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No Vehicles Today : Limiting Traffic in Mexico

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Pollution is affecting large cities exponentially, seriously damaging peoples’ health and the environment. For this reason, the program “Hoy No Circula” (No Vehicles Today), aims to limit traffic allowed to certain vehicles every day of the year.

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In recent years, large cities have seen how their skies have become toxic clouds due to the large amount of contaminating particles in the atmosphere. In the struggle for better air quality, many cities have begun to implement measures that restrict and limit the number of vehicles.

In this regard, Mexico City and the State of Mexico, areas which register high pollution levels, have a government program to lower levels of pollution called ‘No Vehicles Today.’ Over the years it has undergone changes and currently restricts traffic to certain vehicles all year round, with the exception of Sundays and public holidays.

” No vehicles Today: Mexico City enforces a government program to control pollution by limiting the circulation of vehicles.

To determine the restrictions that are imposed, a color sticker and a hologramare displayed in vehicles. How does this work? Depending on the last number of the license plate, the vehicle must display a sticker with a certain color to indicate which day of the week (Monday – Friday) the vehicle cannot be used.

Tabla 1 ING

In addition to this, currently all owners must have their vehicles checked twice a year for the emission level to be determined. Following this test, the vehicle is categorized and assigned a hologram.

Tabla 2 ING

With these two features, each user knows which days the car can be used and when a ban has been enforced. Broadly speaking, the operation works as follows:

-       Vehicles with a 00.0 hologram and the ‘Exempt’ sticker, as well as those holding special permits can be driven on any day of the week and at any time.

-       Those with hologram types 1and 2 should not be driven on the day of the week indicated by the color of the sticker, from 5am to 10pm.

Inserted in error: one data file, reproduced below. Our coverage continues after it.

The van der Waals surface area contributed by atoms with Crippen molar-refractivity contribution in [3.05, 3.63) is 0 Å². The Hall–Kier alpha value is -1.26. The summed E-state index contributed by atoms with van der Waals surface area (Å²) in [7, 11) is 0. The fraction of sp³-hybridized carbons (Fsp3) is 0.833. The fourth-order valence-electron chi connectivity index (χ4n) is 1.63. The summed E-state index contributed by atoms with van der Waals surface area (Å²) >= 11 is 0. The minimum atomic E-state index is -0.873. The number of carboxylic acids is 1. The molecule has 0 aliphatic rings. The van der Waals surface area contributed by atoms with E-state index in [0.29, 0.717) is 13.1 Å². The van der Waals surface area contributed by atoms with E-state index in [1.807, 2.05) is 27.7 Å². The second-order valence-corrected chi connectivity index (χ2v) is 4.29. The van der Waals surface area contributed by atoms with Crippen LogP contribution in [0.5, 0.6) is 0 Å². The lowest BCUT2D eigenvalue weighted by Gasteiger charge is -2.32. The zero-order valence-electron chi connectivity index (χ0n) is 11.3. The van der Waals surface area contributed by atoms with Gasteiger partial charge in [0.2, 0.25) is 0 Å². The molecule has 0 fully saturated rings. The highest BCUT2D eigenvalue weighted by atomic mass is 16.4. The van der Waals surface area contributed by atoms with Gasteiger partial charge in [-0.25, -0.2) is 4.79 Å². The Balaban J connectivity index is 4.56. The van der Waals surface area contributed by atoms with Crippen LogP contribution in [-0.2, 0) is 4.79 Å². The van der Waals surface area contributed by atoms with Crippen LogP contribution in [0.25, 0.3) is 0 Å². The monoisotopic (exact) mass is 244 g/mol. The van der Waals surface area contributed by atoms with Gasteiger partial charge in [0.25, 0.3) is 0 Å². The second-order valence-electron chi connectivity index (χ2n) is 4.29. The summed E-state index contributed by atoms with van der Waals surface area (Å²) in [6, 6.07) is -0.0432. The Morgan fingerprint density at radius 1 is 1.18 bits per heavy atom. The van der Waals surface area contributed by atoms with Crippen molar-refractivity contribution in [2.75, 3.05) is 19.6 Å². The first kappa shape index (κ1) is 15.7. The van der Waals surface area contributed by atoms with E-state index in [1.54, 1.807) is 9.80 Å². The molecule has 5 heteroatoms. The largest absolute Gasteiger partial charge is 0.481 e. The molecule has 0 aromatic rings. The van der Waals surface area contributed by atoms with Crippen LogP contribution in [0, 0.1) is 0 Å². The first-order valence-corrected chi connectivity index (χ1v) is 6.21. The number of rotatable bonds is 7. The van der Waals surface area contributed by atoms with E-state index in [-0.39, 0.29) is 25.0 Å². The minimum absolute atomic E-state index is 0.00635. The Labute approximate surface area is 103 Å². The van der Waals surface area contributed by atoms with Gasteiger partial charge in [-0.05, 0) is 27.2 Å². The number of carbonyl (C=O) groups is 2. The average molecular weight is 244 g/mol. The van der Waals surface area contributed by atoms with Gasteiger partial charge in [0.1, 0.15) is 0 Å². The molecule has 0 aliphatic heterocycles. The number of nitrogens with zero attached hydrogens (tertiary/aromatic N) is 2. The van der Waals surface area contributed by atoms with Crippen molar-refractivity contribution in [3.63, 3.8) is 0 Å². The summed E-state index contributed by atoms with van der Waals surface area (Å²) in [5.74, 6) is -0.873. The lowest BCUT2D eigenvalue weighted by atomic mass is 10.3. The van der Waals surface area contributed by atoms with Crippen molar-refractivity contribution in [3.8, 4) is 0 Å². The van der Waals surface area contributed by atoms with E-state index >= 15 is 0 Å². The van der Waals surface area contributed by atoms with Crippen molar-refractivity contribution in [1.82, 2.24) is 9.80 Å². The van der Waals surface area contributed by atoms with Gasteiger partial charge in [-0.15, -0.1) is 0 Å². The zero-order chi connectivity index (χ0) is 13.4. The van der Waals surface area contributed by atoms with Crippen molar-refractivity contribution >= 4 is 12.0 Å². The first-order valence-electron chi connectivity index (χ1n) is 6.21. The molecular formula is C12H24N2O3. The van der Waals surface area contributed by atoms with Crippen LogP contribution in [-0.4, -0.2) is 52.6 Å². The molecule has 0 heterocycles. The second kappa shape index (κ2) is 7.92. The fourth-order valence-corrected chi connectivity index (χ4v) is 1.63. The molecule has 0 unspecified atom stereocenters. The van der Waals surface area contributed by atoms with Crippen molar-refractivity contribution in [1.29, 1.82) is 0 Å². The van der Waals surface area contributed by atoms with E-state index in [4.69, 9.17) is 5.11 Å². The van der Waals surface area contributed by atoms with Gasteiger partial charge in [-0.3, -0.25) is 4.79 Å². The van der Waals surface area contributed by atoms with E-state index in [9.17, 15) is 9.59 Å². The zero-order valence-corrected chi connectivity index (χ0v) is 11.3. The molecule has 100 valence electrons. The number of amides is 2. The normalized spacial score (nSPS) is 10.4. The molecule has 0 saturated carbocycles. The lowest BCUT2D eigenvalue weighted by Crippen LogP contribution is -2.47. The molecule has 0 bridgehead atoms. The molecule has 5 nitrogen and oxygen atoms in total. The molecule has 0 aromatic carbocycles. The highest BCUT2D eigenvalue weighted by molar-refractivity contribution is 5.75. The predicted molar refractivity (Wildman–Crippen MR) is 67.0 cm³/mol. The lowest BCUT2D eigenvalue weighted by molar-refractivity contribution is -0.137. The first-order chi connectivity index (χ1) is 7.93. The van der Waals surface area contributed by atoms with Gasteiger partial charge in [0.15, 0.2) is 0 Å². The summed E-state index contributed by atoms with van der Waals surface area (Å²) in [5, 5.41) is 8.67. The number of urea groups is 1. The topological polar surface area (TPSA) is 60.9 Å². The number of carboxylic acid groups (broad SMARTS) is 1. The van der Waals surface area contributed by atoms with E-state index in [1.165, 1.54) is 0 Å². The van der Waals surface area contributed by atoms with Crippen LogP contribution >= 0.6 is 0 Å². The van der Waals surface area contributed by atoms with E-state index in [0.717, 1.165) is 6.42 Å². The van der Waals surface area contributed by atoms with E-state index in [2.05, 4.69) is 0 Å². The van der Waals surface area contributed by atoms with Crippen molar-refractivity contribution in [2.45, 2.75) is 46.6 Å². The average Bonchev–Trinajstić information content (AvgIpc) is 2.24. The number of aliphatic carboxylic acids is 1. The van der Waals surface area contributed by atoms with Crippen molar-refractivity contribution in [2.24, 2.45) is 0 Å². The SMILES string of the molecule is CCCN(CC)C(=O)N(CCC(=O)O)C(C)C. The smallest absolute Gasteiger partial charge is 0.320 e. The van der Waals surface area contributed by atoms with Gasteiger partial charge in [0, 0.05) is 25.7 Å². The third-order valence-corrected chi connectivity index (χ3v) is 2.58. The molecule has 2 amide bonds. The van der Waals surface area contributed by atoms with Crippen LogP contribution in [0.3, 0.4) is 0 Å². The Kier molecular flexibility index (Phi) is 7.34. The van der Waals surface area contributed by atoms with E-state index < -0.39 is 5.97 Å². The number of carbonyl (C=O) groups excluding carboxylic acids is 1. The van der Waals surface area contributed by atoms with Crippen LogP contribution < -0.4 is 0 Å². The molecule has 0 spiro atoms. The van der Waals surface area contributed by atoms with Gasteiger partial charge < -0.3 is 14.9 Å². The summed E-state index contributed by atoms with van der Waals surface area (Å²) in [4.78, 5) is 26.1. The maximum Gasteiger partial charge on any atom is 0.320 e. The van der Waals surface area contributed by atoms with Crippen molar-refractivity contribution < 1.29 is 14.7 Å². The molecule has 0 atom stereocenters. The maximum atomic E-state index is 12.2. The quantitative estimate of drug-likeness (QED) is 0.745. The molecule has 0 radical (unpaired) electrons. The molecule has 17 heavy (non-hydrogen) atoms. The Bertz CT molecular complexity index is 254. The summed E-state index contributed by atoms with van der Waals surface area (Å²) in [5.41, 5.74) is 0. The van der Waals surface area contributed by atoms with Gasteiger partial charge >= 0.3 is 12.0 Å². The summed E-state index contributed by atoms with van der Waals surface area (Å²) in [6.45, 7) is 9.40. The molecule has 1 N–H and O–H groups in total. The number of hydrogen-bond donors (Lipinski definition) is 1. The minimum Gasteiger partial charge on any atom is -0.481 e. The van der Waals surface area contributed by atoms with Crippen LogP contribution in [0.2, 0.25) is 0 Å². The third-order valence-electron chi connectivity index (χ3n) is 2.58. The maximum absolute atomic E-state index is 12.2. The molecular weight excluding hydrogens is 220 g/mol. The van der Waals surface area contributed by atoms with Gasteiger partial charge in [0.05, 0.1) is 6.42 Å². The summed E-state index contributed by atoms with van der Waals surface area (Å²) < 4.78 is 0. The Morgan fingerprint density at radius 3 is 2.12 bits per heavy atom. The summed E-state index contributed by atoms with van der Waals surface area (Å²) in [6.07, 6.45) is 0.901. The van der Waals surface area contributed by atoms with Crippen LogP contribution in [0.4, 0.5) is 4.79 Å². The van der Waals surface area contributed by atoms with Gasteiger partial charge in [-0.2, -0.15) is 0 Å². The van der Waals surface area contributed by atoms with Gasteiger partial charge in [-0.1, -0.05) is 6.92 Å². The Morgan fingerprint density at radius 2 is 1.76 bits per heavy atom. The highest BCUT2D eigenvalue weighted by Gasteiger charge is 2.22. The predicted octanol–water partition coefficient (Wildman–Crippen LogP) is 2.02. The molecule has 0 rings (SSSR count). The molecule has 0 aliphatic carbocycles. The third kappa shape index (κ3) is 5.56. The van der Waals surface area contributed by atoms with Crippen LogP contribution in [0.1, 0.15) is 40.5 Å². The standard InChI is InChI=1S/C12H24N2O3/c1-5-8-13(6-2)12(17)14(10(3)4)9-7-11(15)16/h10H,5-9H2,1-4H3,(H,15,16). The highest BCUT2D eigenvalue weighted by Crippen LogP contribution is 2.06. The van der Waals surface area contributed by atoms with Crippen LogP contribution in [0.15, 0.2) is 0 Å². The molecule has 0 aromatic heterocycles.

As for Saturdays and also between 5am – 10pm, the restriction applies to vehicles with hologram 2.  Moreover, cars with hologram 1 are banned depending on the last number of the license plate. If it ends in an odd number, vehicles are banned on the first and third Saturdays of each month, and for even numbers; the vehicle cannot be used on the second and fourth Saturday of each month.

Sometimes, given the high levels of air pollution, even stricter measures are taken which limit the circulation of vehicles of two out of the five existing categories or extend some additional restriction to holograms 1 and 2. Generally though, this environmental contingency comes into effect during the ozone season which starts at the end of February and ends in June, with the start of the rainy season.

” 14 environmental contingencies were declared in Mexico, in 2016 which doubles estimates for 2017.

This contingency plan, called “Doble Hoy No Circula” (No Vehicles Today x2) come into effect when Mexico’s Air Quality Index exceeded 150 IMECA (Metropolitan Index of Aire Quality) ozone points (154 ppb).   This measure peaked  peaked in 2016 (data had not been submitted since 2002) with 14 restrictions of this type coming into effect. For 2017, estimates are only half as high.

Despite this forecast, six consecutive days of environmental contingency plan phase 1 were counted during the third week of May 2017 (Sunday inclusive), being the longest recorded since 2000.Therefore, it seems that the estimation was short and the City of Mexico will have, once again, high levels of pollution.

Could this be an effective measure to reduce pollution? Or is it simply a political ploy that merely pretends to fight to reduce emissions? Be that as it may, all actors must join forces to fight against climate change in a much more extensive and detailed way, in addition to searching for a sustainable future.

Roberto Rodríguez Puertas. Strategy, Marketing and Communication Director, Abengoa Mexico.

Roberto Rodríguez Puertas. Strategy, Marketing and Communication Director, Abengoa Mexico.

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